Work begins to restructure the Alaska Department of Health and Social Services
March 21, 2022
“Reorganization will create an environment for innovation and greater responsiveness,” said Governor Dunleavy. “The two departments will be able to manage their programs more efficiently and more responsibly to the constituents they serve. And they’ll be able to work on long-term strategic goals such as focused stakeholder engagement, federal partner negotiations, and Alaska-specific solutions for health care.”
The budget of DHSS is bigger than 12 other state departments’, the legislature, court system and Governor’s office combined. A small executive team of five people manage 3,200 employees.
Quoting a news release from the Alaska DHSS, restructuring DHSS will allow for a stronger alignment of missions across divisions and programs within the two departments, and the time and space for each department to work with beneficiaries, providers and partners to improve the system of care.
On July 1, 2022, the two departments will be two separate legal entities.
“This has been a long, deliberate process to get to this point, and I appreciate all of the stakeholders who engaged with us and helped shape this process,” said DHSS Commissioner Adam Crum. “I’d like to thank the Legislature for their thoughtful review of the Executive Order. This process has spanned two legislative sessions and the end result is stronger because of the legislative review process.”
“The reorganization was designed to not disrupt services to beneficiaries or payments to providers,” said Crum. “These two departments allow for proper management and support to work on improving critical services delivered to and for Alaskans.”
EO 121 was proposed by Governor Dunleavy at the start of this legislative session under the constitutional authority in Article 3 Section 23, which also grants the legislature a period of 60 days to evaluate executive orders and vote to disprove them in a joint session. Absent legislative action, executive orders become law.
“This is only the beginning,” Crum added. “Over the next few months, we will continue to engage with stakeholders to make sure the transition plan covers what it needs do. Post-implementation we will be conducting regular reviews of the process to ensure Alaskans continue to be served by these smaller, more nimble departments.”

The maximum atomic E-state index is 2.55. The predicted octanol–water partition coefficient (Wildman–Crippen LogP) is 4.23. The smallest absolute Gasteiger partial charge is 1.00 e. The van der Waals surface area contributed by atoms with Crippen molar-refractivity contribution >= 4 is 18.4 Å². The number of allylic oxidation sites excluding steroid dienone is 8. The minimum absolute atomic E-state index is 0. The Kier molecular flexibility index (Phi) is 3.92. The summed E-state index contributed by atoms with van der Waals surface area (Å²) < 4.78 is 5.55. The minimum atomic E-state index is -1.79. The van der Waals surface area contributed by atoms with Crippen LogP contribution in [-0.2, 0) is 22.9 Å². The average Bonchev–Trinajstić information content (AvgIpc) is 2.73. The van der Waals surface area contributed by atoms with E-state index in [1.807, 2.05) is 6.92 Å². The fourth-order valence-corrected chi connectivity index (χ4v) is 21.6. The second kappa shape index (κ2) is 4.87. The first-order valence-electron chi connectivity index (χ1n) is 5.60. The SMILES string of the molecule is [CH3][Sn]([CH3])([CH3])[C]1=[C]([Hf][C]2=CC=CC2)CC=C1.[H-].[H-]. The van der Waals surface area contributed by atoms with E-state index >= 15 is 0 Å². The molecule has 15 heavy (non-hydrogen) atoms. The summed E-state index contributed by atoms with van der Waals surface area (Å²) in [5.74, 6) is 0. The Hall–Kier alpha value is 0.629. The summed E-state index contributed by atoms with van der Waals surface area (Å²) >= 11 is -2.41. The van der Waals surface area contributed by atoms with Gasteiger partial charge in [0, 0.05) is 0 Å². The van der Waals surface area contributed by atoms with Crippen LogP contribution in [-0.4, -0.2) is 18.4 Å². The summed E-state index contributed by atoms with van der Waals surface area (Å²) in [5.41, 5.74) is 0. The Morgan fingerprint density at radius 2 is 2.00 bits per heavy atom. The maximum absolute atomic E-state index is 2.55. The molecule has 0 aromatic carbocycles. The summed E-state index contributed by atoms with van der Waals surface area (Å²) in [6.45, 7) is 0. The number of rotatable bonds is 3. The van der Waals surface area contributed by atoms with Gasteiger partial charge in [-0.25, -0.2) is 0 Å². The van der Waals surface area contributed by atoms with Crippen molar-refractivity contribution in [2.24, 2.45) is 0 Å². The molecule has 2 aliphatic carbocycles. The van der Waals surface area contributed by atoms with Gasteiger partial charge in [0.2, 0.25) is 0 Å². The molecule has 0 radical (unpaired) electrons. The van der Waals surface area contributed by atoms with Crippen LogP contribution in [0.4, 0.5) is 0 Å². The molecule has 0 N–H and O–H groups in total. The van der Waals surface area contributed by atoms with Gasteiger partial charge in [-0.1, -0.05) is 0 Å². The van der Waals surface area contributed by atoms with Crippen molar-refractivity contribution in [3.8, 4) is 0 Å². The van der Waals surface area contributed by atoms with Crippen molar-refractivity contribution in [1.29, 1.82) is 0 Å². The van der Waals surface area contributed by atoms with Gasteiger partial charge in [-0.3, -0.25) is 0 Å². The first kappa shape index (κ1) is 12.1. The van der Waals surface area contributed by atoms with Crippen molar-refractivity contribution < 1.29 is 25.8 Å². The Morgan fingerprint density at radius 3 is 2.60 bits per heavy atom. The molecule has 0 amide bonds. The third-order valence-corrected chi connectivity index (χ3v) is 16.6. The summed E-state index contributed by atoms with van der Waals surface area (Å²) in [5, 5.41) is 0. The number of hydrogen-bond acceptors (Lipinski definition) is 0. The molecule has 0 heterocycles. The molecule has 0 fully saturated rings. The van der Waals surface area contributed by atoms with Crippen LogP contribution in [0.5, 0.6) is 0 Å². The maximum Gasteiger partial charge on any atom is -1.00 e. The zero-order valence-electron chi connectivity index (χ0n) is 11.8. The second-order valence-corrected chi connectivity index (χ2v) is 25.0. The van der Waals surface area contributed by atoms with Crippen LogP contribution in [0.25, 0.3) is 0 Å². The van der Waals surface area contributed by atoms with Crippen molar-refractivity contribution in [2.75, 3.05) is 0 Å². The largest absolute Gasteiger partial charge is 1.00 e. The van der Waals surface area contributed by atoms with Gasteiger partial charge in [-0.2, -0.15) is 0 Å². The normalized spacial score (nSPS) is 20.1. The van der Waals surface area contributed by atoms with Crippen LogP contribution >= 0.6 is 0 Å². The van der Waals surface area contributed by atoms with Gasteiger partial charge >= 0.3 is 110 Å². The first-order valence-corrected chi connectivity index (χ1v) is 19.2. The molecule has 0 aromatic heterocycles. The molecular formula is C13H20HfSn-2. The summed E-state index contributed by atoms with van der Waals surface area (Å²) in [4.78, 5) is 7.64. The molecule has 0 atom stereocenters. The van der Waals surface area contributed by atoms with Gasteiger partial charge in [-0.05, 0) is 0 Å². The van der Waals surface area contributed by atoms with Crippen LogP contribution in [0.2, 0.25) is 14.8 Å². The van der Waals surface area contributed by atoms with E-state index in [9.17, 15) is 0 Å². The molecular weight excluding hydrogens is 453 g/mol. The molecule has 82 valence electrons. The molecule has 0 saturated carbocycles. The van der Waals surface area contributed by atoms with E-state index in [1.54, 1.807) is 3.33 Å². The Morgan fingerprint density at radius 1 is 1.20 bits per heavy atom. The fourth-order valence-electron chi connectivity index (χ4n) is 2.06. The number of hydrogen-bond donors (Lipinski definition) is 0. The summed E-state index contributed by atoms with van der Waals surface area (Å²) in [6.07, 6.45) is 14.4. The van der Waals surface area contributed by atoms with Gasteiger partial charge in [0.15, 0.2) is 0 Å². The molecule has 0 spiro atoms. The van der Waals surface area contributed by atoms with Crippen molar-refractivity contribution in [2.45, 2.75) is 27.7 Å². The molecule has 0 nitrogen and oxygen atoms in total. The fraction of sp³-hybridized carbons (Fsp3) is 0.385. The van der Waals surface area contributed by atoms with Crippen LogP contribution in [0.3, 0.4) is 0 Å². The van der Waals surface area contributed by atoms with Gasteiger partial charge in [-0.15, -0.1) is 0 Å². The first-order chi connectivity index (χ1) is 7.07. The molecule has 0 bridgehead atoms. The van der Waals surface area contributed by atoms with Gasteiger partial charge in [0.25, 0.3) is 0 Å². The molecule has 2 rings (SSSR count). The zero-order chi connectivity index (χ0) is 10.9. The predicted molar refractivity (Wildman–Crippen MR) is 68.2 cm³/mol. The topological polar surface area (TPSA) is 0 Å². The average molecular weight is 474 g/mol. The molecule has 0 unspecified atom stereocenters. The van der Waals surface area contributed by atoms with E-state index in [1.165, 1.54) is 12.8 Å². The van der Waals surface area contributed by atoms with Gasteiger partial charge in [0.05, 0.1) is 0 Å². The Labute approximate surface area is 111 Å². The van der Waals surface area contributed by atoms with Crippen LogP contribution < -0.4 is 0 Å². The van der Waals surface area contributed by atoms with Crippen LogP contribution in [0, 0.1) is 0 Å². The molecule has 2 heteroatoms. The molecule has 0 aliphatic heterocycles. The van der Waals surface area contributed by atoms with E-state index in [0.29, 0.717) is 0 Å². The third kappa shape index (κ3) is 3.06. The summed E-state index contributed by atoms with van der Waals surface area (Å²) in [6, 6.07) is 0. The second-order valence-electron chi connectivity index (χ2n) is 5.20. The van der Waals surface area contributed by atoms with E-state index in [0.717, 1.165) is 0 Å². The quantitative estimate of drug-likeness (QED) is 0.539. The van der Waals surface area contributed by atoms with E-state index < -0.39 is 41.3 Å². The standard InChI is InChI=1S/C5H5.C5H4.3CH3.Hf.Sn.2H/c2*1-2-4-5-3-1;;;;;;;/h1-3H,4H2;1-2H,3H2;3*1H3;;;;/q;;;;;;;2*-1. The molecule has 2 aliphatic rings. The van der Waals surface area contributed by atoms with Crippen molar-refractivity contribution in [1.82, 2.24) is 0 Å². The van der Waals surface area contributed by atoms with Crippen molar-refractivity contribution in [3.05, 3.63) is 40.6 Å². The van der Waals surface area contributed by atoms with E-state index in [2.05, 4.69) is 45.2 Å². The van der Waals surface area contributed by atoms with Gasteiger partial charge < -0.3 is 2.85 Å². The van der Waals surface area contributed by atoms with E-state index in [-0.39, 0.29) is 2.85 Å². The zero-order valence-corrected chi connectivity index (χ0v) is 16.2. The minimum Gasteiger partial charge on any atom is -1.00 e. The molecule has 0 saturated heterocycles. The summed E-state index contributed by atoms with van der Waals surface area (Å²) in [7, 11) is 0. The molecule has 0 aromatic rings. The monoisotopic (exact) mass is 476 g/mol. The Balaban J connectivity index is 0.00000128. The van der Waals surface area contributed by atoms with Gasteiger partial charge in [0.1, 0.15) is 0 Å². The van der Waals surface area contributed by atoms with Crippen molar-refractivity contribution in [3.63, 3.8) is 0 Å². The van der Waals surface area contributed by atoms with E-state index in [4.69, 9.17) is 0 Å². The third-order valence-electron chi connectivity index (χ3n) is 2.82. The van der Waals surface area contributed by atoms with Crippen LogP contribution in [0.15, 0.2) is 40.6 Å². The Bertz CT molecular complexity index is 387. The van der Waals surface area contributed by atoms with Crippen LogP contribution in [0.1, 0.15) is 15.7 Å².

EO 121 restructures the state’s department with the largest budget and number of employees into two departments aligned by key functions. The restructuring was designed to ensure continuity of services to beneficiaries and timely payments to providers. Services to the public were kept intact so operations could continue uninterrupted.
While both departments serve Alaskans, they have different focus areas and missions:
Department of Family and Community Services (DFCS): Offers direct care to Alaskans 24/7 either in a facility or in the community.
DFCS aligns the facility-based divisions and around the clock community work of the Office of Children’s Services. DFCS will focus on providing direct care services to Alaskans.
Includes these divisions:
Department of Health (DOH): Aligns divisions that focus on payments, processes and programs
DOH oversight includes program eligibility, public health, and the Medicaid program. DOH’s alignment of payment, processes and programs will provide time and space for necessary stakeholder conversations and negotiations for future innovations within Medicaid and Public Health, improving health outcomes for all Alaskans.
Includes these divisions:
Edited By: Mary Kauffman, SitNews